The idea that there may have a female pope at one time in history has generated much speculation throughout the centuries. “Pope Joan” (Crown, 1996) by Donna Woolfolk Cross, does not answer the question; rather, the author has created a detai...

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People

BEVERLEY JEANE (DORSEY) MCCHESNEY

BEVERLEY JEANE (DORSEY) MCCHESNEY

1944-2014

Beverley McChesney passed away at El Camino Hospital in Mountain View, CA on Sunday, Nov. 16. She had been fighting cancer for about 23 years until it went into her lungs.

She is survived by her husband David, of Cloverdale; her sisters...

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Travel

Eat, hike, soak: Cavallo Point Lodge offers Marin experience

Eat, hike, soak: Cavallo Point Lodge offers Marin experience


Eren Göknar/ Town Crier
Cavallo Point Lodge comprises former U.S. Army buildings, like the Mission Blue Chapel, repurposed for guests seeking a luxurious getaway.

It used to be a place where batteries of soldiers lived, with officers’ quarter...

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Stepping Out

Cal Pops performs Sunday at Foothill

Cal Pops performs Sunday at Foothill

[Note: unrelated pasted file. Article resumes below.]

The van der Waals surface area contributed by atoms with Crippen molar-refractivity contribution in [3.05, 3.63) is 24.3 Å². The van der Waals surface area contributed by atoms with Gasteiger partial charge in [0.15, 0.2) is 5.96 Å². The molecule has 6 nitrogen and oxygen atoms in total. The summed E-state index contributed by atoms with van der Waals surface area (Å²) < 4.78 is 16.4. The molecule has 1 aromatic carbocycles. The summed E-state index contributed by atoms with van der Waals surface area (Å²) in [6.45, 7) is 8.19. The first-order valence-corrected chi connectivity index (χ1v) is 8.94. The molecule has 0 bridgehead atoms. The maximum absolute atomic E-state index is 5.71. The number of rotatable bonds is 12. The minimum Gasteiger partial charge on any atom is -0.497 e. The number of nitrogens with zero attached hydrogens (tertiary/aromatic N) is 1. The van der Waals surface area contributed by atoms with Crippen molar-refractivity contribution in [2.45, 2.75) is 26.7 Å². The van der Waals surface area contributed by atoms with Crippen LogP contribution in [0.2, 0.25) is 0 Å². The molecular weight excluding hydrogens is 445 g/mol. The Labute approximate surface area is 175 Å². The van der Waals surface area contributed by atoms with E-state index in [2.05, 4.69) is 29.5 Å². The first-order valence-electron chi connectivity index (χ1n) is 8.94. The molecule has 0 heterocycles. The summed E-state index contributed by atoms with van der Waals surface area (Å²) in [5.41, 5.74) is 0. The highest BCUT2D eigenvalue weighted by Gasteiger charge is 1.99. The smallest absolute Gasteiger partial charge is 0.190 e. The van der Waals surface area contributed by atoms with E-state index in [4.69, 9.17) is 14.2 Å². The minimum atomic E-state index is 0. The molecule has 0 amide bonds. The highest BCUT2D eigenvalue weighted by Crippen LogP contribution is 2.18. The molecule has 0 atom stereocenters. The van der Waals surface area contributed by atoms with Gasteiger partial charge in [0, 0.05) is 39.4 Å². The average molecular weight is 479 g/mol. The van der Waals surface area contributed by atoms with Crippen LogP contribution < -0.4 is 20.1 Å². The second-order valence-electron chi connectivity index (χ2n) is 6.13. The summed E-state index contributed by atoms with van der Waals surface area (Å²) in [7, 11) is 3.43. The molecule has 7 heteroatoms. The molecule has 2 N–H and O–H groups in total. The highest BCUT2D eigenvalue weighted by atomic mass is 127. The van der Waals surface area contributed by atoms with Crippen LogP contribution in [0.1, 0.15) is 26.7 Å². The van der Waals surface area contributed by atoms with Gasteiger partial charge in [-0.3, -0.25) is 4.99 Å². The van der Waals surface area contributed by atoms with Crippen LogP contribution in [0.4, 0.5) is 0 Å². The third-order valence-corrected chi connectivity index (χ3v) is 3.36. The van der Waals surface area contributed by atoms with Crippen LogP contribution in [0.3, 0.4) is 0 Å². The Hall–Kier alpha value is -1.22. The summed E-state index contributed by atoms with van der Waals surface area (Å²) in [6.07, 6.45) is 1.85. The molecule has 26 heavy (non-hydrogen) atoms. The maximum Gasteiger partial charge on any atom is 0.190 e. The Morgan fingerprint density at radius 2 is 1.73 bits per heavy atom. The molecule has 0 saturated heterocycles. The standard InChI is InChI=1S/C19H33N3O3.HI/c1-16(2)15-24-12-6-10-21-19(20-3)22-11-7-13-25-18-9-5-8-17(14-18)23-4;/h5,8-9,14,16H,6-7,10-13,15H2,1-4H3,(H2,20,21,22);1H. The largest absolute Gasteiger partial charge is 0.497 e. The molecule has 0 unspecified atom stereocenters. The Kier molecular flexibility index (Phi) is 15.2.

Courtesy of Cal Pops
The Cal Pops trumpet section includes Dean Boysen, from left, Bob Runnels and Noel Weidkamp.

The California Pops Orchestra is scheduled to perform “Swing Time!” – a musical tour of Big Band hits from the 1930...

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Spiritual Life

Silicon Valley Prayer breakfast speakers send strong messages about God's calling

Silicon Valley Prayer breakfast speakers send strong messages about God's calling



Kirk Perry, Google Inc. president of brand solutions, discusses his faith at the March 13 Silicon Valley Prayer Breakfast. Alicia Castro/Town Crier

When God calls, you have to listen to reap the benefits.

That was the moral of the story for t...

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Magazine

Food for thought: Hidden Villa programs offer teens training in sustainability on the farm

Food for thought: Hidden Villa programs offer teens training in sustainability on the farm


/Town Crier It’s not all cute and cuddly for teens participating in the eight-week Animal Husbandry Apprenticeship program at Hidden Villa in Los Altos Hills. Mia Mosing of Palo Alto, left, and Sophia Jackson of Los Altos clean the pigpens – one of...

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City calls for speed-limit increases: Proposal suggests 5 mph boost on Los Altos road segments

NEWS Radar2 fmt1A proposal calling for speed-limit increases on 19 road segments in the city is headed to the Los Altos City Council for review Tuesday.

    The city announced the proposal last week, which calls for 5 mph speed increases on 18 of the 19 affected road segments, including portions of Fremont Avenue and Grant and Covington roads. One segment – a stretch of Grant – calls for a 10 mph increase. (See the chart on page 6 for a complete list of proposed speed-limit increases.)

     The proposal comes after city engineers conducted a traffic survey from October 2012 to January 2013 as part of a California Vehicle Code (CVC) requirement that local municipalities re-evaluate nonstatutory speed limits at intervals of five, seven and 10 years.